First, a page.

Republican presidential candidate Rand Paul (R-Ky.) framed the 2016 election as a choice between higher taxes to pay for more “free stuff” from the federal government or lower taxes to fund a smaller government.
Drawing a contrast between his campaign and Democratic presidential candidate Sen. Bernie Sanders’ (I-Vt.) views, Paul asked voters if they have ever worked for a poor person rather than a company.
“How do we get to lower taxes in this country? You have to say you don’t want everything for free and you don’t want an enormous government if you are going to have lower taxes. If you don’t, what will you have? Your government will continue to grow and businesses would continue to leave and it’s going to be a problem. It’s already beginning to be a problem,” Paul said during a town hall in New Hampshire.
“But what happens is we get both sides going back and forth and they will pitch to you class warfare. Bernie will tell you we must tax those evil corporations because they’re getting rich and they’re getting all the money, but have any of you ever worked for a poor person? The thing is, we’re on the same side. If someone owns your company and you are 10,000th in line, you make money when the company makes money. If the company is no longer here you don’t have a job,” he added.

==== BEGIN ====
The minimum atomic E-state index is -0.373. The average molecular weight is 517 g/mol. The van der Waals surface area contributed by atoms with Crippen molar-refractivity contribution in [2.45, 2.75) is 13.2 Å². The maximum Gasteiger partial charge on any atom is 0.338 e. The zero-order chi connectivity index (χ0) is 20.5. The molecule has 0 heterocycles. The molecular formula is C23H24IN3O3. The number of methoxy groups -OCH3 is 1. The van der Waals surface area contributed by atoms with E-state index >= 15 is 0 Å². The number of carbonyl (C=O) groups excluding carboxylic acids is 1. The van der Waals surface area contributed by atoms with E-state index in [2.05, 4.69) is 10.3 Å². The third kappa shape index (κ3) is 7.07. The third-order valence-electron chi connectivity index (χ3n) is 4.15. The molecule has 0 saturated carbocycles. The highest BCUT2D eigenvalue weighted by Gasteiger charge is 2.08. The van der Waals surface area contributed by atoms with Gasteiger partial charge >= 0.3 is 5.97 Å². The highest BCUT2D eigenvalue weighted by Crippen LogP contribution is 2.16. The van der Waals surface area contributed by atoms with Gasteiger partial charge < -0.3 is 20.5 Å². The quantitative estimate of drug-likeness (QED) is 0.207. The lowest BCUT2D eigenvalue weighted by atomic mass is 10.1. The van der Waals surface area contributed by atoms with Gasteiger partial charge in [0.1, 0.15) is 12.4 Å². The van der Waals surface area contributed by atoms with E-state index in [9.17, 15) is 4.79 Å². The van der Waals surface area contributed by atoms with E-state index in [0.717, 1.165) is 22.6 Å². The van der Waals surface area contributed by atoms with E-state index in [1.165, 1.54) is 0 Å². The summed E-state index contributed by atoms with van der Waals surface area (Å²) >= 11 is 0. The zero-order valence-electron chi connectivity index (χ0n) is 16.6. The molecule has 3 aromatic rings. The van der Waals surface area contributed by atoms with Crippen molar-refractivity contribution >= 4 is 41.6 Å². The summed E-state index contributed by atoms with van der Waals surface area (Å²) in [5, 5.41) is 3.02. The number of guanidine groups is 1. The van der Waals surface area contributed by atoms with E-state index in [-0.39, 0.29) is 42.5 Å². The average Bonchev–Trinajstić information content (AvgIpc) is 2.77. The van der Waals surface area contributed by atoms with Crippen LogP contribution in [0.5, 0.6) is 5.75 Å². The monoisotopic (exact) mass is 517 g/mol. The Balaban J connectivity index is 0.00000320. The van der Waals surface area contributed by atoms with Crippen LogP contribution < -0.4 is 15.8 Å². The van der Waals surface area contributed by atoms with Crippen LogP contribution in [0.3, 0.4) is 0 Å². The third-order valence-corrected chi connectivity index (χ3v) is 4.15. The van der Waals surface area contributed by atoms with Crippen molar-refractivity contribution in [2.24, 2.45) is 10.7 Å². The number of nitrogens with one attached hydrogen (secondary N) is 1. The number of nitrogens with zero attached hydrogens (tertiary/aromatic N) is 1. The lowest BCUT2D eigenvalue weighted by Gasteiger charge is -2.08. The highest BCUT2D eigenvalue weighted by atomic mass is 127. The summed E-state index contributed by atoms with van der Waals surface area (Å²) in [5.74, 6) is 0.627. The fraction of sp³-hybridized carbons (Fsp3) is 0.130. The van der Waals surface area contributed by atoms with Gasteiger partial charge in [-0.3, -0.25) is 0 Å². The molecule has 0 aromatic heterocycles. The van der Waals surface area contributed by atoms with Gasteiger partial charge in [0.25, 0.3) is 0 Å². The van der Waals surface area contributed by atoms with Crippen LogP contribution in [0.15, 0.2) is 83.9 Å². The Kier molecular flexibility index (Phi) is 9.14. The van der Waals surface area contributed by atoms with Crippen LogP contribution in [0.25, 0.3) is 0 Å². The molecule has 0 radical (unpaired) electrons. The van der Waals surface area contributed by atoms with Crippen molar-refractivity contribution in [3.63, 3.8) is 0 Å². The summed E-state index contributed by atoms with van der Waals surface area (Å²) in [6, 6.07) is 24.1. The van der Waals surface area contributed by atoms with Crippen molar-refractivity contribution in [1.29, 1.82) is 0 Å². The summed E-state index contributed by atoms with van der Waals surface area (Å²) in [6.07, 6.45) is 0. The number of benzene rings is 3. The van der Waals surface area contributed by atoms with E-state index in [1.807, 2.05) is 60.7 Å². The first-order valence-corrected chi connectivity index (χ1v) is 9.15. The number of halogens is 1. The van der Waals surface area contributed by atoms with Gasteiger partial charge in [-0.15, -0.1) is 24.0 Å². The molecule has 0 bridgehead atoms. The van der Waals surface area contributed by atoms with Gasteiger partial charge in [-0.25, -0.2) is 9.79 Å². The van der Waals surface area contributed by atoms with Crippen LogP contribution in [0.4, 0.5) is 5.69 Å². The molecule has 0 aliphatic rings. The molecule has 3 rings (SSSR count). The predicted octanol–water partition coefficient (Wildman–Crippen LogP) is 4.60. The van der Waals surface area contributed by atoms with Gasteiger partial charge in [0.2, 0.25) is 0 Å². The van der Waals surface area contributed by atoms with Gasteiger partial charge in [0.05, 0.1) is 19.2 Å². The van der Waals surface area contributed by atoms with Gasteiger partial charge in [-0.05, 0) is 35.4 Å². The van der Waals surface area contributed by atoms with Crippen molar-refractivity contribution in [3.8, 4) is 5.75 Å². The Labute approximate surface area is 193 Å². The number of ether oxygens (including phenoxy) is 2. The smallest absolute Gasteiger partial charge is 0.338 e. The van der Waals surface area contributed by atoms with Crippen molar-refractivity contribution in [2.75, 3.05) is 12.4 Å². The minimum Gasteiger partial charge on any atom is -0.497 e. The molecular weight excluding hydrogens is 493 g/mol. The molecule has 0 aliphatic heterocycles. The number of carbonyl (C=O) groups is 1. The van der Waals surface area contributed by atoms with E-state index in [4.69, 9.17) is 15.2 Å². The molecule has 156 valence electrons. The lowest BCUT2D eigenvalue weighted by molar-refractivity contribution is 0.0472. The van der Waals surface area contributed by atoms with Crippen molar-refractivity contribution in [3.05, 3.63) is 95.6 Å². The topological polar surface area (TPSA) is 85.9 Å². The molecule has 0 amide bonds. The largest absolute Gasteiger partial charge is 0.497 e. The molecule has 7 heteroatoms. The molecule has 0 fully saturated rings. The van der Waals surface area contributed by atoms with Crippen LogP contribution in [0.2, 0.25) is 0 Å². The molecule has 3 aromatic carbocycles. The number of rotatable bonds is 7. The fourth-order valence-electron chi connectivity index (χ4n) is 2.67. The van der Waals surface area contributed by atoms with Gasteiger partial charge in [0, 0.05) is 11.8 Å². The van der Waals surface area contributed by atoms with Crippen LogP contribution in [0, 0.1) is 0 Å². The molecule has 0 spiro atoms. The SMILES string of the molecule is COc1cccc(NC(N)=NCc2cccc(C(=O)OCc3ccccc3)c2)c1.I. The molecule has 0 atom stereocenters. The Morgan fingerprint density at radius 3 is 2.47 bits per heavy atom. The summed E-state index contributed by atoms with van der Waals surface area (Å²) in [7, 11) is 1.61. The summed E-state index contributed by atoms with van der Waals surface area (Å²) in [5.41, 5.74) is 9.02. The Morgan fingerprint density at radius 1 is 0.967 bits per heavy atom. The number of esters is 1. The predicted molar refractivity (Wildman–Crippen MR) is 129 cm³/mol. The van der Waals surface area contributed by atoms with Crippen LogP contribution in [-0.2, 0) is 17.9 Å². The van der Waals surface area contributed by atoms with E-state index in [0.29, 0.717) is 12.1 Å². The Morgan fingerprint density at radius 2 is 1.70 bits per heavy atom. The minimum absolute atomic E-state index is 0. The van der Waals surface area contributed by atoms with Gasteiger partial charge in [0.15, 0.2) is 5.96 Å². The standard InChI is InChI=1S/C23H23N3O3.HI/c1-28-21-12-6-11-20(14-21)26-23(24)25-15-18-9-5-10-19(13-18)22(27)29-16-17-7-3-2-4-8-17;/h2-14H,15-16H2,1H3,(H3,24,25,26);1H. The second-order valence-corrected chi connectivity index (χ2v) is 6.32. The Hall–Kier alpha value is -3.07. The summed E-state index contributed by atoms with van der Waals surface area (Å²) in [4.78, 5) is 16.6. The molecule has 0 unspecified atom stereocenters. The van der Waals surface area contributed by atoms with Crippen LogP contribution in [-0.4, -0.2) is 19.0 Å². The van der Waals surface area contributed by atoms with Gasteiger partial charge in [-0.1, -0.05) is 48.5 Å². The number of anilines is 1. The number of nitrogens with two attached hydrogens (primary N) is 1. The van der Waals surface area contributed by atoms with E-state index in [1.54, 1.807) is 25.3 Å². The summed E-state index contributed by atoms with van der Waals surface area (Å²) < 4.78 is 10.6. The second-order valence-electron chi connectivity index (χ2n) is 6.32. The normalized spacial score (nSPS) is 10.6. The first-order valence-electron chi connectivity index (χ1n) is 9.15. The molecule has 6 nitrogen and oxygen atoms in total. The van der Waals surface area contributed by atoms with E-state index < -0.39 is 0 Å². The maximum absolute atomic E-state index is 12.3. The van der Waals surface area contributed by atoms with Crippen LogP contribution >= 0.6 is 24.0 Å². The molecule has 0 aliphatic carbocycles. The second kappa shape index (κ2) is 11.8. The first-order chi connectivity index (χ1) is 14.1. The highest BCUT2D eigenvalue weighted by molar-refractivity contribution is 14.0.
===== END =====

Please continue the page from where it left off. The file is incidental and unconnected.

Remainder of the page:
Paul, an ophthalmologist, urged Americans to consider that everyone is “interconnected” and whether or not something that helps the business owner also helps the individual employee.
“Our taxes are chasing businesses away. Our regulations are chasing business away and then it is made worse by the fact that we have allowed our government to operate by executive fiat. What does that mean? The president is just doing whatever he wants,” Paul said, citing Burger King moving to Canada to pay less in corporate taxes.
“The president has a Republican Congress and he can’t get anything passed and he can’t pass legislation so he’s just writing executive orders. Well, our Founding Fathers would be horrified by this,” he added.
Despite gridlock in Congress, Paul said the president should not attempt to write his own laws.
“The problem with that is it is not really consistent with our founding principles. Our founding principles were that it would be difficult to pass legislation – that you would have to achieve consensus,” he said.
“The Founding Fathers were very fearful of a monarchy. They worried that the presidency could devolve into monarchy so they wanted to limit the power of the presidency. The same goes with regard to war,” he added.
Paul encouraged the attendees to call their legislators and urge them to vote in favor of auditing the Fed.
Paul cautioned that the audit the Fed bill would probably be shot down if the vote were held now.
“No true fiscal conservative should ever support the artificial lowering of interest rates – not in 2008, not now, not ever. Doing so is the equivalent of signing a death warrant for our country’s low income earners,” he wrote in a recent op-ed.